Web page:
The Advent Season
In the rushing, hurry, hurry, super scurry of all the things we Must Finish in order to have a Perfect Christmas(tm) the notion that this season is one for spiritual reflection is mocked with the universal condemnation “Scrooge!” But in the life and wisdom of the church, we havediscovered that this season is a rich time for some Lenten reflection. Lent does initially seem out of place in our happyhappyhappy Christmas world, but that’s because there’s a mechanism of life we haven’t noticed yet.
Each year the church flows through two iterations of the prepare-party-reflect pattern so helpful for life and growth. We get ready for the Big Day, The Day finally comes, and then we remember what happened on that Big, Beautiful Day. This way we think ahead, are aware of what’s going on when it is happening, and then savor what happened. It’s a good way to live life too BTW.
The parties are Christmas and Easter, their reflection periods are Epiphany and Pentecost, and thus the seasons of preparation are Advent and Lent. This is part of why the color for Advent has been the same as the color for Lent (purple). But because Advent is more of a joyful preparation than a penitential one, the church has also used blue as the color of the season. It is still a Little Lent however, so the tasks of Lent: personal reflection and spiritual housecleaning are still part of what the season invites us to do.
In fact, Advent, sandwiched between the two great secular feast and family festivals of the year, invites us out of the whole mess. When the culture we live in goes on and on about how we need to fill the house with stuff, get the right toy, cook the perfect food, and host the perfect party, Advent says “rest and reflect on who you are.” When our schedules fill up to the eyebrows with Things We Must Do, Advent invites us away for a little inward look.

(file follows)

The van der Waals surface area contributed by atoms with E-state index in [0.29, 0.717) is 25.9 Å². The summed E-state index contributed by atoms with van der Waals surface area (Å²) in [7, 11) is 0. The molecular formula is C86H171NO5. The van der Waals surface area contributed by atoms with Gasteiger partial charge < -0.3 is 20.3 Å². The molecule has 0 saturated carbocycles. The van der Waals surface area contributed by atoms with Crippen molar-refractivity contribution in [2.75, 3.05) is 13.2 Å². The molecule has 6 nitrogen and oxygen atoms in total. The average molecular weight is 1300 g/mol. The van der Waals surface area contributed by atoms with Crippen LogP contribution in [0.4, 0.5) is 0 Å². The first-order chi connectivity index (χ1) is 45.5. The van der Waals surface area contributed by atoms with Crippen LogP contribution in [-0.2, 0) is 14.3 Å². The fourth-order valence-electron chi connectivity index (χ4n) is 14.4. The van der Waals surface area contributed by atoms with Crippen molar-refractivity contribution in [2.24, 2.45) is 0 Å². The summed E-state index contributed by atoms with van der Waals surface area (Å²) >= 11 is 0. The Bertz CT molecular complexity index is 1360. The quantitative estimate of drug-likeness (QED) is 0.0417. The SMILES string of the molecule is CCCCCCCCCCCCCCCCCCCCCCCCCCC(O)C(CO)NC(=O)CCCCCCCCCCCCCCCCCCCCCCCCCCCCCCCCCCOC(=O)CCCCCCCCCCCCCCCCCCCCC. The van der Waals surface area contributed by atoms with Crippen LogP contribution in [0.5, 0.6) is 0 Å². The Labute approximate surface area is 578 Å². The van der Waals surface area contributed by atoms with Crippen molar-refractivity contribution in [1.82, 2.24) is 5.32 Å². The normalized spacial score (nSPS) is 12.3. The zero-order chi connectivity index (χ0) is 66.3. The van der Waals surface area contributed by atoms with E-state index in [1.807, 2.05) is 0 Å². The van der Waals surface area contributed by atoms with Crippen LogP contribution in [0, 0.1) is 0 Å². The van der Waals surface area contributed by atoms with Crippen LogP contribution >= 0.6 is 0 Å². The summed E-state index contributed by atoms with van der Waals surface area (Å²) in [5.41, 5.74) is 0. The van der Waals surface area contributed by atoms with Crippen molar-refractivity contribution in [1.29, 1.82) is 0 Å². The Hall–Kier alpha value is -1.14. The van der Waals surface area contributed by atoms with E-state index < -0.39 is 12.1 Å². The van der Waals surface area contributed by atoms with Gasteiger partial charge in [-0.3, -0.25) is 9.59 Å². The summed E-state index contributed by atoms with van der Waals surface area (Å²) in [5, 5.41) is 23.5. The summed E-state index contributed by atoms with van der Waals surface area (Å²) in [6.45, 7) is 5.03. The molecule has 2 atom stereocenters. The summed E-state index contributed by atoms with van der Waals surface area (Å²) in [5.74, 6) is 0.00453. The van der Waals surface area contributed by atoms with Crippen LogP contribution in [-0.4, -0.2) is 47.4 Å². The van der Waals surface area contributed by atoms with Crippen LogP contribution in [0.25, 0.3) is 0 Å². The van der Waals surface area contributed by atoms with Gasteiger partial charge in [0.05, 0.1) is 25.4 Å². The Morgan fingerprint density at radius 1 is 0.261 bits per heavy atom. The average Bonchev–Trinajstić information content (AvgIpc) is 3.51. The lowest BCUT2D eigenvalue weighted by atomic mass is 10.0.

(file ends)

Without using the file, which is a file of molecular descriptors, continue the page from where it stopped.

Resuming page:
This is the sort of look which invites our awareness of the things that drive us. Why do we have to be with the family that emotionally stunts us? Why is it mandatory that our Christmas be just perfect (or else)? What are the things in our life that need to go in order to make new room?
That last item, the clearing out of old stuff to make room for new is really the point of the season. Though we have allowed the season to be Sanitized by Hallmark ™, the truth is that we are preparing ourselves for the coming of a baby. Those who have borne a child can cast their mind back to when they were in the last month of pregnancy, for the rest of us we’ll need to imagine. The baby is Christ, and just like he was in Mary, he is being born in us on Christmas (that’s the real gift we await on Christmas Day BTW).
But bearing a child is long, hard, monotonous work. Sure, we can go about our daily work (albeit with an increase in appetite, waddle, and frequency of bathroom visits). And on the outside our lives look the same (mostly). But at the deepest level of living our bodies are making space for a new life. Just as a mother of the body must make space within her being for this new life within her, so a mother of the heart will need to make space in her life for the life that is coming to her. In the same way, we are in the work of making space in our life for the new life of God as he is being born in us.
Advent then is a time to make that space. A time to go through the chaotic junk pile that seems to collect in our heart everytime we get distracted by the 10,000 things. From this housecleaning, we rise up with chains broken and new life beginning again. By building this restful, open space within our heart and in our lives while schedules and expectations push us about, we gain the strength to have new life in ourselves and be new life for others.
If we are to make space for this life, we need to spend time seeing, thinking, reflecting, and becoming in the quiet of candlelight.
Blessed Advent to you all.